By Josh Moon
Alabama Political Reporter
In order to prevent discrimination, we need to discriminate.
That seemed to be the message Wednesday morning in the Senate Health and Human Services Committee meeting, as Sen. Bill Hightower pushed a bill that would purportedly protect religiously-affiliated adoption agencies from discrimination by the State.
Or to put that another way – a way Hightower repeatedly refused to say out loud – the bill allows Christian adoption agencies that don’t want to place children with gay couples to do so without facing a loss of their State licenses for discrimination.
We need to discriminate to keep from discriminating.
It’s a bill that encapsulates all that is bad and flawed with Alabama politics.
It’s shortsighted, naïve, mean-spirited and utterly worthless.
As one speaker noted, if you allowed every faith-based adoption agency in Alabama to shut down, it would have almost no effect on the adoption rates.
Because the biggest challenge facing adoption isn’t finding enough agencies to facilitate the adoptions. It’s finding enough willing adoptive families to take in the more than 5,000 foster children in Alabama.
There’s also this fact: in many of the adoptions facilitated by the private, faith-based agencies, the mother or family members of the adoptive children play some role in selecting the adoptive families. Which means they have every opportunity to place their children with adoptive families that have characteristics, even beliefs, that are important to them.
But that doesn’t matter, apparently.
Our lawmakers see a situation in which a Christian organization could be treated like all other organizations, and, well, we must stop this clear miscarriage of justice.
It also didn’t matter that Birmingham Rev. Charles Perry – undoubtedly as devout as any Christian in the room – attempted to point out the ramifications of such a shortsighted piece of legislation.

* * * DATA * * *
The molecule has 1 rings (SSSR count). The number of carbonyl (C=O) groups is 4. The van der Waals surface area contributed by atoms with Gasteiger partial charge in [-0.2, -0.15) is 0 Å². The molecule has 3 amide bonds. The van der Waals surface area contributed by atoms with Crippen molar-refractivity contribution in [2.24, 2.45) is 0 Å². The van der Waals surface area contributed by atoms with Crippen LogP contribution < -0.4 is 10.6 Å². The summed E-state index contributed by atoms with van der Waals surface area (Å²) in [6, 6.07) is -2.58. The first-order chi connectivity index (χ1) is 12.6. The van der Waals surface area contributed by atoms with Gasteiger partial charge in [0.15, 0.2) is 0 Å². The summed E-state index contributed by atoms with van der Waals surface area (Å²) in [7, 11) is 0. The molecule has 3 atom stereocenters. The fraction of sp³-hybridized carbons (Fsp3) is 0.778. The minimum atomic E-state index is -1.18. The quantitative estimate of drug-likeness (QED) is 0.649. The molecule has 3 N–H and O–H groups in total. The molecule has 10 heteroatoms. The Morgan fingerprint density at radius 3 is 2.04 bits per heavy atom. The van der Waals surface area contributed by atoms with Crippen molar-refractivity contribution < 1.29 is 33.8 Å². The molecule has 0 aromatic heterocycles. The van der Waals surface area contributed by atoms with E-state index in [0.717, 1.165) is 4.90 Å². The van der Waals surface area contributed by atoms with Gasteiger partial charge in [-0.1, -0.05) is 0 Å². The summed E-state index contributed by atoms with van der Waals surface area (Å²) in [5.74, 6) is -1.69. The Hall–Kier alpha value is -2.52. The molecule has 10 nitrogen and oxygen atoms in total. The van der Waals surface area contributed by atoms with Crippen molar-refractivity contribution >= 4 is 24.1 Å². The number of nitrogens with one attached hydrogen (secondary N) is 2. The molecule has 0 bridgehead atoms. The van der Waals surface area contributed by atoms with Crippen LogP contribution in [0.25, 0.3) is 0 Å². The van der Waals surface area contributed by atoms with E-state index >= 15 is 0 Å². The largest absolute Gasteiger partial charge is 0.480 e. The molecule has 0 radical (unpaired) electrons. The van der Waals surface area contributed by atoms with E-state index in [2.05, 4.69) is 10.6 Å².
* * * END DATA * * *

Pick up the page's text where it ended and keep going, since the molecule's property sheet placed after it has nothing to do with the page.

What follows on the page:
“What happens if an agency seeks to prevent an interracial couple from adopting?” Perry asked. “What if a Catholic agency blocks the adoption of a Baptist couple? What if an Islamic agency wants to first assure Sharia Law will be upheld? This is what you’re opening the door to with this.”
And he’s right.
But it doesn’t matter.
Sen. Cam Ward was also right when he asked if similar legislation in other states has been shot down by courts – it has – and if tax dollars being used by the agencies meant they had to follow the anti-discrimination policy – they do.
But again, it didn’t matter.
Sen. Tim Melson was also right when he asked for more information on how adoptions are carried out, if the mother of the child has some say in who can adopt her child. He also wanted to know what information the agencies sought from would-be adoptive parents.
Melson indicated he was supporting Hightower’s bill, but felt that he needed more information first. He wanted to hold the bill over, have a properly announced public hearing – since Wednesday’s was more of an impromptu hearing that wasn’t on any schedule – before having a vote.
Several of Melson’s colleagues seemed to agree with him.
But again, it didn’t matter.
At the end of it all, despite the problems already known and the potential problems provided to the committee, and despite several committee members requesting more information to better understand the bill, those same committee members voted to give it a favorable report and send it to the full House for a vote.
Because who can say no to a good Christian pander?